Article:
Zimbabwe’s army has reportedly been placed on high alert following reports that ex-president Robert Mugabe’s allies could be “regrouping and planning to foment disharmony within the military”.
According to the privately owned Zimbabwe Independent newspaper, the Zimbabwe Defence Forces (ZDF) Commander Phillip Valerio Sibanda has warned the soldiers against taking bribes from ex-Zanu-PF officials linked to former first lady Grace Mugabe’s Generation 40 (G40) group.
The G40 members, who were expelled from the ruling Zanu-PF party when Mugabe was ousted in November, were reportedly coalescing around Grace.
Reports last weak indicated that members of the G40 were about to launch a new party in Zimbabwe.
Mugabe’s nephew Patrick Zhuwao, who was also a member of the G40 said, however, that the new political outfit was not an avenue to bring back” his ousted uncle.
The group was said to have over the past few weeks intensified its sharp attacks on the new government, criticising the military’s involvement in ending Mugabe’s 37-years reign.
The Zimbabwe Independent said that as fears of a military disturbance grew, Sibanda had since told the presidential guard unit that “there are clandestine plans to foment disharmony within the military following the formation of the new political party”.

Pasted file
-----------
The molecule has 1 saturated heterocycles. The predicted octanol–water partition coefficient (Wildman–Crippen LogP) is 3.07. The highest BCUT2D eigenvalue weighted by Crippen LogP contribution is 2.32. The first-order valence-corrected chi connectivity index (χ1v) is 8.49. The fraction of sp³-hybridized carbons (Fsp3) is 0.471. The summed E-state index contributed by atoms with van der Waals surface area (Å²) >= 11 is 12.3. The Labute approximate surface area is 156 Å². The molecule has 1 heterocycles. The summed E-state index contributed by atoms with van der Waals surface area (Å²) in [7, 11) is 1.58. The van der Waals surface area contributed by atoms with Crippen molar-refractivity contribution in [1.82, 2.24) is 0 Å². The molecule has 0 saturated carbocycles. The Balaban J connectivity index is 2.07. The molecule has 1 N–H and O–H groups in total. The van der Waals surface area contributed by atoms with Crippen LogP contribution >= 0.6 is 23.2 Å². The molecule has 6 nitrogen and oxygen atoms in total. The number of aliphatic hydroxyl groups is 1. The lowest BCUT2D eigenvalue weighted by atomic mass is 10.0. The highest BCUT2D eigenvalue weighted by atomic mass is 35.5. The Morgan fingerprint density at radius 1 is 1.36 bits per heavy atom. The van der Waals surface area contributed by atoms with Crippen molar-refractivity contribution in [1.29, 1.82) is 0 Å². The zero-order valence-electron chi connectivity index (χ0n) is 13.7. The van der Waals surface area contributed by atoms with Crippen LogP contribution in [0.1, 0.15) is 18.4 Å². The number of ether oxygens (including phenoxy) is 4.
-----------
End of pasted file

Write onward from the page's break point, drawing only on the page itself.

The newly appointed military chief was also believed to be on a nationwide tour to speak to the soldiers on issues including the welfare of troops, the role of G40, the operation which led to Mugabe’s fall, and the plot to bomb the ex-president’s dairy.
He was, according to sources, accompanied by incoming Zimbabwe National Army (ZNA) commander Lieutenant General Edzai Absolom Chimonyo, army spokesperson Alphios Makotore and other senior officers.
Apparently Mugabe and former vice president Joice Mujuru met on Tuesday and he allegedly apologized for sacking her from her then position and the ruling party claiming that he had been ill advised by President Emmerson Mnangagwa that she (Mujuru) was planning to topple him.
Joice Mujuru confirmed the meeting saying she was happy to have spoken to Uncle Bob for the first time since her sacking in 2014.
What she however did not confirm, even though it is talk of the town is speculations that they spoke about forming a pact to contest in the forth-coming elections.
Now that these two have a common enemy, Mnangagwa they have seen it convenient to put aside their differences and deal with their nemesis.
It is no doubt that Mugabe is still like a wounded bull and ready to hit back and get his revenge because of the way he was toppled when he least expected it.
For 37 years Mugabe thought he was untouchable, he thought he would rule the roost till he dies but his former allies did the unthinkable and showed him the exit door.
One thing that can never be denied is that although old and uninspiring as a leader, Mugabe had and still has loyal supporters, both in urban and rural areas who will not think twice about voting for him if he were to contest in an election.
If indeed Mugabe is behind this new political outfit called the United Patriotic Front, which is being touted by his loyalists who include some former cabinet ministers and other Zanu PF members then Mnangagwa has a reason to be afraid.